The government was prepared to appoint an independent panel to assist loyalist paramilitaries to move forward, it has emerged.
A plan to move loyalist groups towards politics has been shelved
The idea followed recent discussions between Downing Street and senior Ulster Unionists.
It is understood David McNarry and David Campbell met Tony Blair's chief of staff about moving paramilitaries from violence to "peaceful politics".
Loyalists, however, have not indicated a wish to cooperate with such a panel.
Following the discussions between the Ulster Unionists and Jonathan Powell, the government explored the creation of a three-strong panel as a way of improving communication with loyalist paramilitaries.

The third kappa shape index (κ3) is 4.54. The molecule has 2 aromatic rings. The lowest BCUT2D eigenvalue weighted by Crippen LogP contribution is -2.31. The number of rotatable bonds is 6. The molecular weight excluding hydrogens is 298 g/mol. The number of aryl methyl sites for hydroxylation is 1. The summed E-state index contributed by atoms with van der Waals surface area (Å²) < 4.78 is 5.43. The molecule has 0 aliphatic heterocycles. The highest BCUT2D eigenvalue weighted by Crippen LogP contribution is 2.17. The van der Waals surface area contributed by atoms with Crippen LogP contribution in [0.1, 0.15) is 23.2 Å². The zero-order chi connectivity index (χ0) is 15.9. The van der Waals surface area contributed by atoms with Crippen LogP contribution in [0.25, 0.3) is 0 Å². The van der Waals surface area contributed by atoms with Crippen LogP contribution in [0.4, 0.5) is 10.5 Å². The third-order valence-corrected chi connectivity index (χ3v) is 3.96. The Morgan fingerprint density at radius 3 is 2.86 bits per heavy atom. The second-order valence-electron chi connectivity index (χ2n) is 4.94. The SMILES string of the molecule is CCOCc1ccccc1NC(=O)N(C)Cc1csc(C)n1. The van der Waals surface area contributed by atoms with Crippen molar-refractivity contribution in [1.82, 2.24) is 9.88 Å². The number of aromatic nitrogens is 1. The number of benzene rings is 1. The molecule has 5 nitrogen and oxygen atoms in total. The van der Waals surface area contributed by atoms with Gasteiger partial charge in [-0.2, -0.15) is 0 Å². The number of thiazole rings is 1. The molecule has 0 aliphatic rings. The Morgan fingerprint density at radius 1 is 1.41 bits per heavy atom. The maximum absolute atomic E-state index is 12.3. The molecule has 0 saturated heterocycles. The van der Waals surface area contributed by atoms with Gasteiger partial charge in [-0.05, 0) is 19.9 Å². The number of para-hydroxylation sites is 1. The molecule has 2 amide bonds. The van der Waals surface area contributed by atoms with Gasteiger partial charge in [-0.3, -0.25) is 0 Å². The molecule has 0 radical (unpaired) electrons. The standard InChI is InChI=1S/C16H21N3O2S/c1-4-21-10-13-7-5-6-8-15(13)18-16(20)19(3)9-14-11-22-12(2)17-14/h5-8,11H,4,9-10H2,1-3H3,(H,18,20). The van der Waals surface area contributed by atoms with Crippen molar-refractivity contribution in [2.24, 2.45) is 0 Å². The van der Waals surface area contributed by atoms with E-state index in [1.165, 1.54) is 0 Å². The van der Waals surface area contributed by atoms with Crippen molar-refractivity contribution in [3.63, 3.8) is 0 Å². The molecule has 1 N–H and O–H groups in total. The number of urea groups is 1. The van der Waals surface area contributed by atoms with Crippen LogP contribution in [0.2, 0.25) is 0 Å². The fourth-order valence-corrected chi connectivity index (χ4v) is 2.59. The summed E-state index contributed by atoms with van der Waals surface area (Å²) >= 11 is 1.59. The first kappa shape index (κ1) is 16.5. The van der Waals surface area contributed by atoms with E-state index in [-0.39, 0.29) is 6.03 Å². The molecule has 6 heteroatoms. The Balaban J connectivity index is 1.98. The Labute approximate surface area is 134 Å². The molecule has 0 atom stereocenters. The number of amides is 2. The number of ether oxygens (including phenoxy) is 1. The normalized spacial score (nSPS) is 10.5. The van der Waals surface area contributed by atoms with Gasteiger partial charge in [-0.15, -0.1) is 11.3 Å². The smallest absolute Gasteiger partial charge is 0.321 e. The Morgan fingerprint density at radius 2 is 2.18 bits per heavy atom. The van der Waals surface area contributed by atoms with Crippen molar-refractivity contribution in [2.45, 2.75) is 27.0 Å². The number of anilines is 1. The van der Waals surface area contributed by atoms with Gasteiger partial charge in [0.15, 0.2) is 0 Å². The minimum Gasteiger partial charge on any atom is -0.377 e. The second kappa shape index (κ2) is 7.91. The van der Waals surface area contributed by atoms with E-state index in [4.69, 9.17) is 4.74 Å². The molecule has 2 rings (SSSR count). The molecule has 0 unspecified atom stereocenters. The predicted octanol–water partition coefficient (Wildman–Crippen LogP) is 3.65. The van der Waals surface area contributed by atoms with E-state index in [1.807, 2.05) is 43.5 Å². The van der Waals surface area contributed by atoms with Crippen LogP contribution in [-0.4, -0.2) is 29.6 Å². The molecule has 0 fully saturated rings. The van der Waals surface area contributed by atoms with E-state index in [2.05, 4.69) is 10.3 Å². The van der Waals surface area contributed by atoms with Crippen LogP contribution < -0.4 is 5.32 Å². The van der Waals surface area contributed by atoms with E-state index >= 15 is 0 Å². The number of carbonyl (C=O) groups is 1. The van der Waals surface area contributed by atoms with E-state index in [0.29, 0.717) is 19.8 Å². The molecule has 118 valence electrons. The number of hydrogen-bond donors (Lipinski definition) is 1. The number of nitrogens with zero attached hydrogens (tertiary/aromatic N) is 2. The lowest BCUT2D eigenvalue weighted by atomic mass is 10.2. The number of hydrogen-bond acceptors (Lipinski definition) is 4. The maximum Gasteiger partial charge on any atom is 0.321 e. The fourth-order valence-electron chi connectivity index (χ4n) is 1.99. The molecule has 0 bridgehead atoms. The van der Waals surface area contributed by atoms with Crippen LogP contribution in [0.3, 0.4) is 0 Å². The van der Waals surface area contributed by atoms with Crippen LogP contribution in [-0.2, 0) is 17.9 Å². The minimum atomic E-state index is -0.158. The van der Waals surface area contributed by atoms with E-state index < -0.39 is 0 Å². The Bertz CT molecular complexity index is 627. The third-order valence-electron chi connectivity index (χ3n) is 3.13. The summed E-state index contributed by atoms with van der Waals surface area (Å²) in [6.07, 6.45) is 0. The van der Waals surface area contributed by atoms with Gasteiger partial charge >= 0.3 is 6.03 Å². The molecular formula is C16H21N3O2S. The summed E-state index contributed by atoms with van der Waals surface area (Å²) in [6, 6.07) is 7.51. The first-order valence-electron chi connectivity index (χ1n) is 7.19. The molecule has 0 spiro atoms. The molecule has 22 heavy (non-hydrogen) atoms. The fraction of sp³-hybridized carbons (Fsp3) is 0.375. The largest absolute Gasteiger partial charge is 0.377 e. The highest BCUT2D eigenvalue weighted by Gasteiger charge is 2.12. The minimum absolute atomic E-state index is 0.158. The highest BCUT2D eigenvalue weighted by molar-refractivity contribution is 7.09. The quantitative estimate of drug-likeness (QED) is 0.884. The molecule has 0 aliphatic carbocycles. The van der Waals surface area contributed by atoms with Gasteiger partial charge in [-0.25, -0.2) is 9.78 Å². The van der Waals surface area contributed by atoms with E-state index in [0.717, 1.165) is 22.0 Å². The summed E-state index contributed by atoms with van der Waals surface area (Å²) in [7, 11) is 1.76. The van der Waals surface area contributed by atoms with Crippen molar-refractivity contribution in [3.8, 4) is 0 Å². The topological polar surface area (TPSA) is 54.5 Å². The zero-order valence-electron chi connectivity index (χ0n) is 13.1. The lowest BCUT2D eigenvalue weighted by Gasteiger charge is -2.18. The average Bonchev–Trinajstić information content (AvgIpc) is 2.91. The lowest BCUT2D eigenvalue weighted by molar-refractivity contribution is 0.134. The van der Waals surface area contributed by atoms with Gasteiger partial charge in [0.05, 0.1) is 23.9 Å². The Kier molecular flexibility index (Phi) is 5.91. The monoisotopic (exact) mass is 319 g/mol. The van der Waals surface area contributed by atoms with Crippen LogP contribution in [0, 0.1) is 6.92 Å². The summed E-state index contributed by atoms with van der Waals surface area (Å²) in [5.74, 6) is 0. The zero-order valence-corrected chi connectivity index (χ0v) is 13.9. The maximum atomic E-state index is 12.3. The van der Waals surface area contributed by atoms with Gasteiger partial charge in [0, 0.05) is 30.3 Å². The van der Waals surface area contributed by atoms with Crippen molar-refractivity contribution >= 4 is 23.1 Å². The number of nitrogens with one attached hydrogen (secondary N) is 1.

BBC NI political editor Mark Devenport said the panel would have consisted of Mr Campbell, who was recently elected as Ulster Unionist chairman, the Church of Ireland bishop Alan Harper and the Northern Ireland Office's former Security Director, John Steele.
This initiative followed a public appeal by Ulster Unionist leader Sir Reg Empey at his annual conference for loyalists to disarm and "call it a day".
However, after recent meetings within loyalism, the panel idea seems to have been shelved, with the paramilitaries concentrating on continuing their own internal consultations about how to respond to the IRA's decision to call off its armed campaign.